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Women's Ordination continues to spread within the Anglican Communion

Women's Ordination continues to spread within the Anglican Communion
From Florence Li Tim-Oi to Maria Grace Tazu Sasamori

By Mary Ann Mueller
VOL Special Correspondent
April 28, 2022

The Anglican Communion in Japan (Nippon Sei Ko Kai) consecrated its first woman bishop over the weekend. Maria Grace Tazu Sasamori was made the Bishop of Hokkaido on Saturday (April 23) in a ceremony held at the Christ Church Cathedral in Sapporo. The event was presided over by Archbishop Luke Kenichi Muto, the primate of the Japanese Anglican Church.


Historically, the first woman to be ordained an Anglican priest was supposedly done out of wartime necessity to meet the sacramental needs of Anglicans in occupied Hong Kong following the Japanese invasion of China.

Florence Li Tim-Oi, a deaconess since 1941, was ordained priest on January 25, 1944, by Church of England Bishop Ronald Hall (VII Victoria in Hong Kong) in Shaoqing, China. This was to respond to the growing spiritual crisis among Anglicans in China, including Hong Kong, that was caused by the Japanese invasion and occupation.

Early in the war, the CofE missionary bishop gave the deaconess "permission" to celebrate the Eucharist without priestly ordination, considering the extenuating circumstances brought about by World War II which isolated Anglicans and prevented them from receiving Holy Communion.

"I have given her (Florence Li Tim-Oi) permission to celebrate the Lord's Supper. If I could reach her physically, I should ordain her priest rather than give her permission," Bishop Hall explained to the Archbishop of Canterbury William Temple. "I'm not an advocate for the ordination of women. I am, however, determined that no prejudices should prevent the congregations committed to my care having the sacraments of the Church."

"God had brought me through many dangers to this place (the church in Shaoqing) it strengthened my belief that it was His will that I become a priest," Florence Li said of her priestly ordination. "Here was I, a simple girl wishing to devote my life to his service. The wider issues of the ordination of women were far from my mind as I entered the little church."

The Archbishop of Canterbury wasn't so sure about the unorthodox ordination. He apparently "confided to others his conflicting views but he felt compelled to take a public stand against it."

Following the war, Florence Li relinquished her faculties as a priest, but would not renounce her priesthood.

From 1944 to 1971, Florence Li Tim-Oi was the only woman priest in all of Anglicanism. However, that all changed in 1971 when Bishop Gilbert Baker (II Hong Kong and Macao) ordained two women as priests -- Jane Hwang and Joyce Bennett -- with the approval of the Anglican Consultative Council. At that time Florence Li's unorthodox priesthood was also regularized and recognized as valid, giving her permanent priestly status.

It was during the very first meeting of the Anglican Consultative Council in Limuru, Kenya, the gathering passed Resolution 28 focusing on the pressing question of authorizing women's ordination throughout the Anglican Communion.

"Many of the Churches of the Anglican Communion regard the question of ordination of women to the priesthood as an urgent matter," the Resolution prefaces. 'We therefore call on all Churches of the Anglican Communion to give their consideration to this
subject and to express their views in time for consideration by the Anglican Consultative Council in 1973."

That first Consultative Council was made up of a bishop, a priest, a layman and a non-participating woman observer from each Anglican province.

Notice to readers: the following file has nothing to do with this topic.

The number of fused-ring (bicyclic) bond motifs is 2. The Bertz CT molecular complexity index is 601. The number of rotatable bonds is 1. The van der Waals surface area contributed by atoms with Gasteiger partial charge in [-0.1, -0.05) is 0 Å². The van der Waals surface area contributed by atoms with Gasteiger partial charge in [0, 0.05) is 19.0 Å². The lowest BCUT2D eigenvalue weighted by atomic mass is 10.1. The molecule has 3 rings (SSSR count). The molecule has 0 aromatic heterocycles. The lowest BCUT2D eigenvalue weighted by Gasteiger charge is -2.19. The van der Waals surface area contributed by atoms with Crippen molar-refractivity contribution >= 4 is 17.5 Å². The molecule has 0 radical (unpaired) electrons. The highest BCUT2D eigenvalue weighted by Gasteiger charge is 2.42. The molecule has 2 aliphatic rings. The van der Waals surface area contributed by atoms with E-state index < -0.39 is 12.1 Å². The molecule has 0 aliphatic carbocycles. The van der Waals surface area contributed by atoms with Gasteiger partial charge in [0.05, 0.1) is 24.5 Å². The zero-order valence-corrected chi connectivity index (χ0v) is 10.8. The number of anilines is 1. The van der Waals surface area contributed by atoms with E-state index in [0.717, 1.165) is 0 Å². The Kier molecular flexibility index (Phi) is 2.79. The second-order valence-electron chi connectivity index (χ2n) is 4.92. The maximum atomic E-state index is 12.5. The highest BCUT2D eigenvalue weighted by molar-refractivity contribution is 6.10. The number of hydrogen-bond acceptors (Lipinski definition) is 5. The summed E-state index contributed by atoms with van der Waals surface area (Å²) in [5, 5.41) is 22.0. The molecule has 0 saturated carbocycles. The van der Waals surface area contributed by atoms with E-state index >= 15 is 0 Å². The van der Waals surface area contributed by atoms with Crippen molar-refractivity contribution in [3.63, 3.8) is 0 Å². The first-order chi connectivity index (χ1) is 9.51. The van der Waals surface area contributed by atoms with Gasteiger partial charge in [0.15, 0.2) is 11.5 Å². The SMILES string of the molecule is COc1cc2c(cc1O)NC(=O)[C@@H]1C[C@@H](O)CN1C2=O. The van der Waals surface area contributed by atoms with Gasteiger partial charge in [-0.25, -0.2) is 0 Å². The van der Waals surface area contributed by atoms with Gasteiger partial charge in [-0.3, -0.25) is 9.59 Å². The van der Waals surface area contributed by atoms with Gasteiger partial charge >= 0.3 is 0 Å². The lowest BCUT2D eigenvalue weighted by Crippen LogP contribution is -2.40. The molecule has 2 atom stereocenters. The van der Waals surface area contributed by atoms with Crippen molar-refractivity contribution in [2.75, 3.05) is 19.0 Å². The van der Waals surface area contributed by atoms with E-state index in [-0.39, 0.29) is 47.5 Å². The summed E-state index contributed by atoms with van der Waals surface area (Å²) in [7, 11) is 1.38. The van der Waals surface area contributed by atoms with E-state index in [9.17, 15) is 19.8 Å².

The Council also specifically tackled a request by Southeast Asia Province to ordain priestesses.

It was not until 1998 that Hong Kong (Sheng Kung Hui) became the 38th stand-alone Anglican province.

"In reply to the request of the Council of the Church of Southeast Asia, this Council advises the Bishop of Hong Kong (Gilbert Baker) acting with the approval of his Synod, and any other bishop of the Anglican Communion acting with the approval of his Province, that, if he decides to ordain women to the priesthood, his action will be acceptable to this Council," the Resolution states. "And that this Council will use its good offices to encourage all Provinces of the Anglican Communion to continue in communion with these dioceses."

The Resolution squeaked by with a vote of
24 to 22, opening the floodgates to women priests, eventually bishopettes, and even female primates in the Anglican Communion.

On the strength of ACC Resolution 28, Hong Kong Bishop Baker ordained two women to the Sacred Order of the Priesthood on Nov. 28,1971.

However, before the 1973 Anglican Consultative Council was to meet in Dublin, Ireland, the various provincial metropolitans and primates were to consult with other denominational leaders in their areas on the matter of the ordination of women within their own particular religious tradition and to report to the General Secretary of the Anglican Communion about their findings.


By 1971, only three mainline denominations -- the Presbyterians, the Lutherans, and the Methodists -- had actively ordained female deaconesses, preachers and pastors:
(1812) Society of Primitive Methodists;
(1853) Wesleyan Methodist Church;
(1863) Methodist Protestant Church;
(1889) Cumberland Presbyterian Church;
(1911) Free Methodist Church;
(1948) the Church of Denmark;
(1951) the Evangelical Church of the Augsburg Confession;
(1956) Presbyterian Church USA -- PCUSA;
(1956) Methodist Church in America;
(1960) Church of Sweden;
(1961) Church of Norway;
(1965) Presbyterian Church in the U.S. -- PCUS;
(1967) Estonian Evangelical Lutheran Church;
(1967) Bible Methodist Church;
(1968) United Methodist Church;
(1967) Estonian Evangelical Lutheran Church;
(1969) Methodist Church in Australia;
(1970) Lutheran Church of America.

Other pre1971 non-mainline denominations ordaining or accepting women as preachers, teachers, circuit riders or clergy include:
(1656) The Quakers;
(1758) Moravian Church;
(1815) Free Will Baptist;
(1819) African Methodist Episcopal Church;
(1854) Congregational Church;
(1863) Universalist Church;
(1865) The Salvation Army;
(1882) National Baptist Convention USA;
(1889) United Brethren Church;
(1908) Church of the Nazarene;
(1918) Pillar of Fire Church;
(1924) Mount Sinai Holy Church of America;
(1927) Assemblies of God;
(1927) Congregational Church in Australia;
(1929) Old Catholic Mariavite Church in Poland;
(1935) Catholic Mariavite Church;